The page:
Ever felt like you’re being stalked, watched, plotted against? Then you know how Gay Degani’s character feels in the new flash fiction story, The London Eye (warning, contains strong language), published recently at Every Day Fiction:
“People insist the London Eye is nothing more than a tourist attraction, a Ferris wheel on steroids, a piece of machinery designed to be deconstructed for public consumption on the Discovery channel back home in the States, but I don’t believe it. I’m no fool. No one’s pulling the wool over my eyes. The Eye is stalking me.”
According to the site, Every Day Fiction is a magazine that specializes in bringing you fine fiction in bite-size doses. Every day, they publish a new short story of 1000 words or fewer that can be read during your lunch hour, on transit, or even over breakfast. You can read from the site or sign up for the stories to come directly to your inbox.
If you’re a poetry lover, they offer a similar site called Every Day Poets.
For more information on author and Pushcart Prize Nominee, Gay Degani, see this previous post.
Sometimes sudden fiction blurs the line between the short short story and poetry. Walking Upside Down, John Ravenscroft’s previous winner of the Storycove Flash Fiction Award, is one such piece. Personally, I think this would read better as a long poem than a flash fiction story, but no matter how it’s presented, there’s no denying it’s a fantastic piece of writing. It starts out:
“In my dreams, the good ones, Mary Iris McCormack – Mim for short – is forever doing handstands, her knees bent, her feet planted flat against the redbrick playground wall. The skirt of her school uniform hangs like a soft green bell about the half-hidden clapper of her head, and when she turns to face me I see strange, knowing, upside-down eyes…”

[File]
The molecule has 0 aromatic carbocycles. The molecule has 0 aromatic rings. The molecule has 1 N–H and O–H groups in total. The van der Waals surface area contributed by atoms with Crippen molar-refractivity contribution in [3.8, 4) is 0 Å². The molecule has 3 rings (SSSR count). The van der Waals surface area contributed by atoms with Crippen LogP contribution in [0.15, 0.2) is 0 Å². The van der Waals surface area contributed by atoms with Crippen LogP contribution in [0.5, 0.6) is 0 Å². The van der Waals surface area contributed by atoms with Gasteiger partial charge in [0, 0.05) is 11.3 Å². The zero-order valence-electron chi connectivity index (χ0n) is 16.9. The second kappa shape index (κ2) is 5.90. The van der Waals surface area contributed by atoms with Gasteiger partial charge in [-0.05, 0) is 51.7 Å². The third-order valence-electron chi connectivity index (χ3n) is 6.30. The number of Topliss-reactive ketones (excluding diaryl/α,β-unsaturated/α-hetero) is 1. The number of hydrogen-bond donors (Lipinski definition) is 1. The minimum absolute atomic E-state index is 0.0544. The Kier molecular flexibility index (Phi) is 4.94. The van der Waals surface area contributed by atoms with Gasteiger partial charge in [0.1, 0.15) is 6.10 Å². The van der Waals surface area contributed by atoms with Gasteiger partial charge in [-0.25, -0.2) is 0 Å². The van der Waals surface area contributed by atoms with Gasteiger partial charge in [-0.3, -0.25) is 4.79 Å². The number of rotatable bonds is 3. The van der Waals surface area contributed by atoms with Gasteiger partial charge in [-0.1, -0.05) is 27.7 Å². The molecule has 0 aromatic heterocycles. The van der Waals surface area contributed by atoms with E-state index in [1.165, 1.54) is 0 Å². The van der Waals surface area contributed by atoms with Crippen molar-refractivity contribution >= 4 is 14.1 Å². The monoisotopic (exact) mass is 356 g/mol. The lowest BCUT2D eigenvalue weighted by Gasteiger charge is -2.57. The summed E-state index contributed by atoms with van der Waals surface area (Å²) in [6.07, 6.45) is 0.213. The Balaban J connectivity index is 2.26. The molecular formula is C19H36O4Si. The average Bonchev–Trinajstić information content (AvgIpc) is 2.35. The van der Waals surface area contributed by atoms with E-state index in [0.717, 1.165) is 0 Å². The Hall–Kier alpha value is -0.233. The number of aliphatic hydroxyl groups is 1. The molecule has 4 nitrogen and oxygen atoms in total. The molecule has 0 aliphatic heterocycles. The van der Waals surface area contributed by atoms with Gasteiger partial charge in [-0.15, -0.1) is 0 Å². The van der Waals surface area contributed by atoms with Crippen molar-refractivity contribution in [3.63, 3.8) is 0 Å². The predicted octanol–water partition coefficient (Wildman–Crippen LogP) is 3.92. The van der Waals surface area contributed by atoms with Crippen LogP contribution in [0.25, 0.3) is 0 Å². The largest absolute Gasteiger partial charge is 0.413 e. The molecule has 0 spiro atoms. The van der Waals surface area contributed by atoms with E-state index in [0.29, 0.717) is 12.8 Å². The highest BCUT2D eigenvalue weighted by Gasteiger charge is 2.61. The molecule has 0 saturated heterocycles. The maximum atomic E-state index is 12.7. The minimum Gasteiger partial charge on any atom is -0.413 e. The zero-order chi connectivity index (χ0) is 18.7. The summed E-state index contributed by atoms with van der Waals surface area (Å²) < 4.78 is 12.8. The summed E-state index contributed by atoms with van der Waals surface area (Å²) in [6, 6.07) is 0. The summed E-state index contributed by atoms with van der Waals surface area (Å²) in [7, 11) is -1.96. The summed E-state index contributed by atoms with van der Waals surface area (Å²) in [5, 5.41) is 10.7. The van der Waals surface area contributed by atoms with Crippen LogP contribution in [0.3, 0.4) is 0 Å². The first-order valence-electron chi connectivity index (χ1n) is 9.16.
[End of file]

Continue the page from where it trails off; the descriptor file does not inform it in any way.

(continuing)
You can read the flash fiction story “Walking Upside Down” in its entirety at the online literary journal, Word Smitten.
So what do you think? Is it a story or is it a poem?
Check out Teresa Valle’s flash fiction story, Watermelon Goblins, on her blog, Cuentos, Little Stories by Teresa. (Note: the link points to the full poem which has a couple of slightly off-color words. Nothing major, but I like to warn people.)
Here is an excerpt:
There’s a story everybody tells about a box that should never be opened, and in the story of course somebody always opens it and then things happen. This is a story told by all the people of the world, is what my grandmother always said. In some stories the box is made of gold, or pewter, or brass. In some it is made of woven rushes, or thin porcelain or wood. In my grandmother’s version, the box is made of mud, and inside the box lives a storyteller also made of mud. He is a mud goblin, with reaching hands and a large slobbering mouth.
It’s a pleasantly rambling story, yet it is still cohesive in its own quirky way. It almost reads like creative nonfiction, except it’s creative fiction. Teresa admits to “blenderizing fact and fiction” in her About Me page, so who knows, part of it could be nonfiction. She also shares on her About Me page that her brothers have enormous foreheads but that her and her iguana have relatively small ones.
Nasty, Brutish, and Short…no, I’m not talking about my ex (or yours). NBNS is a site featuring the flash fiction of Patrick M. Tracy. I especially liked Little Mementos. Here’s a snippet:
“Sandy Beckford, his partner in Robbery/Homicide, got a good snicker out of it. Alex remembered when she’d have been sick looking at something like this, the unknown victim in an alley next to a dumpster, his face knocked off the rough and dirty way. He liked her better now, those delicate parts of her broken.”
You can read the entire story at the link above. Patrick offers to share the limelight and post the work of other authors on his site, as well.
He recently had one of his stories, Cleanup Crew, published in Tales of the Zombie War, an online journal with the very specific focus of “works of zombie apocalypse fiction.”